Identifying Primary Factors Responsible for the Decline of Obstetric Care by Rural Texas Family Practice Physicians




Beaver, Ryan
Chiapa-Scifres, Ana
Bowling, John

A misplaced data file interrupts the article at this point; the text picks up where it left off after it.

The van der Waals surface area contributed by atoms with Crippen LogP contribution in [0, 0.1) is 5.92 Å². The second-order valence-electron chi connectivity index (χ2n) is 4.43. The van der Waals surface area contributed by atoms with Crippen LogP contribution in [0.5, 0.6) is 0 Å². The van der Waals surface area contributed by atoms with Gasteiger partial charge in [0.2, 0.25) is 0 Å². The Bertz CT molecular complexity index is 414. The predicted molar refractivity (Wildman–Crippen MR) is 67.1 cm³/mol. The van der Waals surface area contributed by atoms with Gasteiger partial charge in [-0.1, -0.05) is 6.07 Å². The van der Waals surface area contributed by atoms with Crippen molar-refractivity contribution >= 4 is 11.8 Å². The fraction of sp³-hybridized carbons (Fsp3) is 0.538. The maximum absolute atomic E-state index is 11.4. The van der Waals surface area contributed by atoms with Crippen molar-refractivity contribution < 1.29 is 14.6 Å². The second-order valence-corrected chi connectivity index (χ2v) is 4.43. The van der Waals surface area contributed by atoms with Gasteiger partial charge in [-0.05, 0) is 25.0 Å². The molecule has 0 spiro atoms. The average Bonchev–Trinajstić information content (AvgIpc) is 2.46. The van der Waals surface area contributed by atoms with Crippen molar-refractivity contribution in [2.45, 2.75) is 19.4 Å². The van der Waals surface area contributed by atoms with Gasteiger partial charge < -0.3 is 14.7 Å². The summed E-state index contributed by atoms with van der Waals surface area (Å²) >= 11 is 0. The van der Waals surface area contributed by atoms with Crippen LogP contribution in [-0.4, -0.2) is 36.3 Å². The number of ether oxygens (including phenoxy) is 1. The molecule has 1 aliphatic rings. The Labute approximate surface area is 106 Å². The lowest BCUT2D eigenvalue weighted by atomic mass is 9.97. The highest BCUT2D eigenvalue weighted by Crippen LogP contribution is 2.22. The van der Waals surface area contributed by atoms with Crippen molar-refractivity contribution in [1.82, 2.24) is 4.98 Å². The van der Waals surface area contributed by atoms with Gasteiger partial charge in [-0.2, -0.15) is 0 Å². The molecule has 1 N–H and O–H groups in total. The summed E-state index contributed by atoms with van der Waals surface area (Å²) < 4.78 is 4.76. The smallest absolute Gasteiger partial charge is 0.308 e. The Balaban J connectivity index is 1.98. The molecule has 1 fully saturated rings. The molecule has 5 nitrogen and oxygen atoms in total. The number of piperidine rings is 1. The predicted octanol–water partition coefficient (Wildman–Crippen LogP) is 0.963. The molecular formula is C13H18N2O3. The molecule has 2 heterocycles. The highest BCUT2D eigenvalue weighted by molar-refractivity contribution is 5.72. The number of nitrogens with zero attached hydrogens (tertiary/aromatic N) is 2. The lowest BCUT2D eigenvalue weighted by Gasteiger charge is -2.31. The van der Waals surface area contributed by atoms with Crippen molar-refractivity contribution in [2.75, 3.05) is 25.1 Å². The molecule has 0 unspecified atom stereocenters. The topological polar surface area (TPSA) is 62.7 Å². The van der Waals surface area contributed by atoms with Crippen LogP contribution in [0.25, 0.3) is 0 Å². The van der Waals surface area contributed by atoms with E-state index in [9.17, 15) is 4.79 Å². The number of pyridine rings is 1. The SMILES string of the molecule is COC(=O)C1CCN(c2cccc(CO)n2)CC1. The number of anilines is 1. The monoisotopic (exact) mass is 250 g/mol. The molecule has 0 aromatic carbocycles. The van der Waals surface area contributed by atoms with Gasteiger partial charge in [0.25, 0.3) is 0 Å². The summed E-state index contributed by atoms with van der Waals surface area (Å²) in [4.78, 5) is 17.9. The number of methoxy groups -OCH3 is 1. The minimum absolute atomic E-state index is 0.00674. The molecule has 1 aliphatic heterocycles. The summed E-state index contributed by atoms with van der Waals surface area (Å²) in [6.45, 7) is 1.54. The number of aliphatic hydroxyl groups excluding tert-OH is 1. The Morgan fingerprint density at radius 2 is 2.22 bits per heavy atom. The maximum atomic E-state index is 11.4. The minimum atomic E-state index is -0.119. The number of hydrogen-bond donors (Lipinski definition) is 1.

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There is a well-documented decline of family practice physicians (FPs) providing OB, and the known reasons behind the decline are varied and complex. The purpose of this study is to assess which factors are most responsible for the decline in OB provided by FPs, with a specific focus on those in rural Texas communities. Specifically, it seeks to determine: 1.) What rural FPs are currently providing OB services? 2.) What are the primary factors/barriers responsible for the decline of OB services provided by rural FPs? A statewide survey of self-identified rural FPs targeted the degree of OB services currently provided and graded factors/barriers responsible for the decline of obstetric care in their personal practices. Current OB practice characteristics were divided into 3 primary categories: currently performing, previously performed, or never performed. Individual factors/barriers were graded using a scale of 1 through 5 and ranked according to highest arithmetic average. The survey was distributed in both physical and online forms to various professional FP societies in Texas and the data and statistical analysis were recorded in Qualtrics online survey software. 35 FPs volunteered to participate. 2 respondents did not self-identify as rural and were excluded from the analysis. Of the remaining 33, we found that 85% felt as if they had received adequate OB training in residency, yet only 29% were currently performing vaginal deliveries as part of their practice. Another 43% had previously performed vaginal deliveries but were not currently, and 29% had never performed vaginal deliveries as part of their practice. Of those adequately trained in OB, lifestyle (4.36), family (4.00), and sleep issues (3.75) accounted for the top three factors, followed by liability (3.41) and difficulty obtaining back-up coverage (3.14). The lowest ranked factors/barriers were hospital privileges (2.11), concern with skill level (1.96), and credentialing barriers (1.79). This data confirms that qualified FPs are declining to provide OB care. Primary factors responsible include lifestyle/family-related issues, liability, and poor back-up coverage. Factors of least concern were credentialing barriers, concern with skill level, and hospital privileges. This study confirms that non-medical factors are affecting medical care in rural areas, and future solutions must take these factors into account.